Amazingly detailed and gracefully beautiful, Alasia's tempera-on-papyrus paintings meld the stunning style of ancient Egyptian art with the mysteries of the Tarot. To shape the interpretations, Alasia relied on the conceptions of Jean-Baptiste Pitois, who linked the Tarot tradition to the legendary Book of Thoth. Replete with ancient and exotic symbols, these cards speak to the soul.
One of the first books I read when I began studying occultism was The History and Practice of Magic by Paul Christian. This was the Anglicized name of Jean Baptiste Pitois for a book first published in France in 1870, seven years before his death.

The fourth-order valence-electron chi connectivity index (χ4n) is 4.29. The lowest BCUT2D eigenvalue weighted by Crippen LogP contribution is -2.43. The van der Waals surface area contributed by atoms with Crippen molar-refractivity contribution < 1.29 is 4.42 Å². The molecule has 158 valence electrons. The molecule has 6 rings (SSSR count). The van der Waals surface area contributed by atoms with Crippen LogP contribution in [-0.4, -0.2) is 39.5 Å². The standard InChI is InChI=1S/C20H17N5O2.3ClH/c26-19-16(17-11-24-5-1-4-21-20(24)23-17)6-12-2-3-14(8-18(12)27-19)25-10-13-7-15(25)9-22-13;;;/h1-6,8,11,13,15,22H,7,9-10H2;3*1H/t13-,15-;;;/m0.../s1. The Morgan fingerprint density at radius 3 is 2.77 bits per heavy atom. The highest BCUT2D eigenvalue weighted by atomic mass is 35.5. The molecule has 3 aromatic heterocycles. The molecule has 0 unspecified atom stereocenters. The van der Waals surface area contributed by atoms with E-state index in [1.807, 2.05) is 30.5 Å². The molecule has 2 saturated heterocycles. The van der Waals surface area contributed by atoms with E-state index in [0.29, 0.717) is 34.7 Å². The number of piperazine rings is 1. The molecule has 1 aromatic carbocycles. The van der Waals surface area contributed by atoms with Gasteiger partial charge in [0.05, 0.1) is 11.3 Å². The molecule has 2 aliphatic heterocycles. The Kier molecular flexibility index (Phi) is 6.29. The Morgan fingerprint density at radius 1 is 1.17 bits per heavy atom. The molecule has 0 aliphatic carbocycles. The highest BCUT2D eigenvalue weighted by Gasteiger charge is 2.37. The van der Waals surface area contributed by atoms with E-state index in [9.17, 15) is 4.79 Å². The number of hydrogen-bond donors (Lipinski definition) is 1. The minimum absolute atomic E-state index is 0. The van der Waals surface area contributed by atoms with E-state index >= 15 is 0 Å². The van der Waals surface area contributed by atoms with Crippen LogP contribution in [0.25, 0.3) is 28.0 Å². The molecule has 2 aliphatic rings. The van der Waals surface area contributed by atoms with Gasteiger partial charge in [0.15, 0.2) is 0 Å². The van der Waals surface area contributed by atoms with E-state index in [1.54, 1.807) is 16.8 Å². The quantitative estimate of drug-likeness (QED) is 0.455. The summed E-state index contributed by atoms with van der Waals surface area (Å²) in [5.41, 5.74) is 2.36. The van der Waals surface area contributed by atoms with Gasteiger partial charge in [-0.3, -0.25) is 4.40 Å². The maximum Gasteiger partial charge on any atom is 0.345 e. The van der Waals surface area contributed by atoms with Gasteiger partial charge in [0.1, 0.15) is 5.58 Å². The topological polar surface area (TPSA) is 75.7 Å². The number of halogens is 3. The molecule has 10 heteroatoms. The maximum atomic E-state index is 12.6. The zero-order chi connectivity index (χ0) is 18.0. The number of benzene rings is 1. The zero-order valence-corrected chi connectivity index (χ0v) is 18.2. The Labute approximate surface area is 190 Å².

The reason I liked it was because of the dramatic and imaginative writing style, part of which included a fascinating, fantastic, and almost phantasmagorical story of initiation in ancient Egypt that merged...read more.
I grew up with the saying, "In like a lion, out like a lamb," as a way of predicting what the weather would be like during the month of March. As a predictive tool, it has never served me well. Tarot has proven much more useful. But even with all its awesome potential, tarot is as much a question generator as it is an answer-giving tool. And that... read this article